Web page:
Over the past few days, Trinamool Congress chief Mamata Banerjee seems to have been gripped by the idea that the Bharatiya Janata Party that could shatter her dream of becoming the leader of third-largest party in the next Parliament, holding perhaps more than 30 seats. She and her party members have launched sharp attacks on the BJP’s prime ministerial candidate Narendra Modi, calling him a butcher who has blood on his hands.

This is slightly baffling, considering that the TMC and BJP were, until recently, being spoken of as potential allies in the next government.

The source of Mamata’s anxiety lies perhaps in her realisation that the BJP will do better in West Bengal than she had anticipated.

According to reports in the local media, the state Intelligence Bureau has predicted victory for BJP candidates in four constituencies: Darjeeling, Krishnanagar, Asansol and Dumdum. The report also suggested that the BJP’s vote share will increase from 6% to 15%, limiting the TMC to between 18 and 22 of West Bengal’s 42 seats.

The IB has also predicted that if BJP successfully maintains this influence on Bengal politics, Mamata may face a bigger challenge from them in 2016 assembly elections.

For the moment, the Communist Party of India (Marxist), which ruled the state for three decades, is quite jubilant at the embarrassment the TMC is facing due to the Saradha Chit fund scam, a Ponzi scheme that provided financial support to several TMC leaders. The CPI(M) believes that the rise of BJP will help it in the Lok Sabha elections as the saffron party will mostly cut into TMC vote share. But that seems to be a short-term view. Should the BJP make serious inroads in West Bengal, it is CPI(M) whose role as opposition would be threatened the most.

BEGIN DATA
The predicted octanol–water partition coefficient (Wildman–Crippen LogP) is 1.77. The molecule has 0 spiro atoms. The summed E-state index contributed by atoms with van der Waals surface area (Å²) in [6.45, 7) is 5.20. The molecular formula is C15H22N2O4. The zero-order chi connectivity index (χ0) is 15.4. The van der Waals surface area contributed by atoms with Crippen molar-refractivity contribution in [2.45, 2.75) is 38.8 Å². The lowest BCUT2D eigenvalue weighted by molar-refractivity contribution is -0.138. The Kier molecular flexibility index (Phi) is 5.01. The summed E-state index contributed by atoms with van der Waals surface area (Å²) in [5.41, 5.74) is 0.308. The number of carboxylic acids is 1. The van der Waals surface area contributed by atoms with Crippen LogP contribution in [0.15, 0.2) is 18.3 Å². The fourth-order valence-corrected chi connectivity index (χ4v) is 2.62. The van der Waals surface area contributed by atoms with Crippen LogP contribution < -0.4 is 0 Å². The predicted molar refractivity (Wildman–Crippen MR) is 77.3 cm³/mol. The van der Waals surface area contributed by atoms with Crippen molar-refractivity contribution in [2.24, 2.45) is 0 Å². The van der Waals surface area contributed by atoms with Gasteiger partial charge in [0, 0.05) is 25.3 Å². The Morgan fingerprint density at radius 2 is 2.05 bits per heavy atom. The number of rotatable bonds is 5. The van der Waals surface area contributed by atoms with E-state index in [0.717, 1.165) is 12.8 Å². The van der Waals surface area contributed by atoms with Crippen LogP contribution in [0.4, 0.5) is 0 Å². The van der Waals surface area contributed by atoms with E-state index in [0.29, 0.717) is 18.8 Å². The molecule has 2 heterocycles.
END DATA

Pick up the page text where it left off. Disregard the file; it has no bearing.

However, while the BJP has not found any other way to project itself in the state except to piggyback on Modi’s appeal, the Left has intelligently changed its strategy and is becoming more aggressive with each mistake made by the TMC government. For instance, the CPI(M)’s youth unit has been at the forefront in organising protests in the state against the mismanagement of the Teachers Eligibility Test, which led to a few suicides. The party is trying to expand its organisational base with protest movements like these and may be able to gain back some of its loyal voters with this election.

It is most likely that the confrontation between Mamata and Modi will intensify in the coming days. If Modi takes power at the Centre, there is a real threat of crackdown on TMC leaders involved in Saradha scam. This could alter power relations in the state.

However, Mamata appears to be up for the challenge. When she took on the mighty Community leader Jyoti Basu, she enthused her party workers and rural supporters with the image of herself, a single sari-clad chappal-wearing woman, as David fighting Goliath. Targeting Modi may be the part of the same strategy.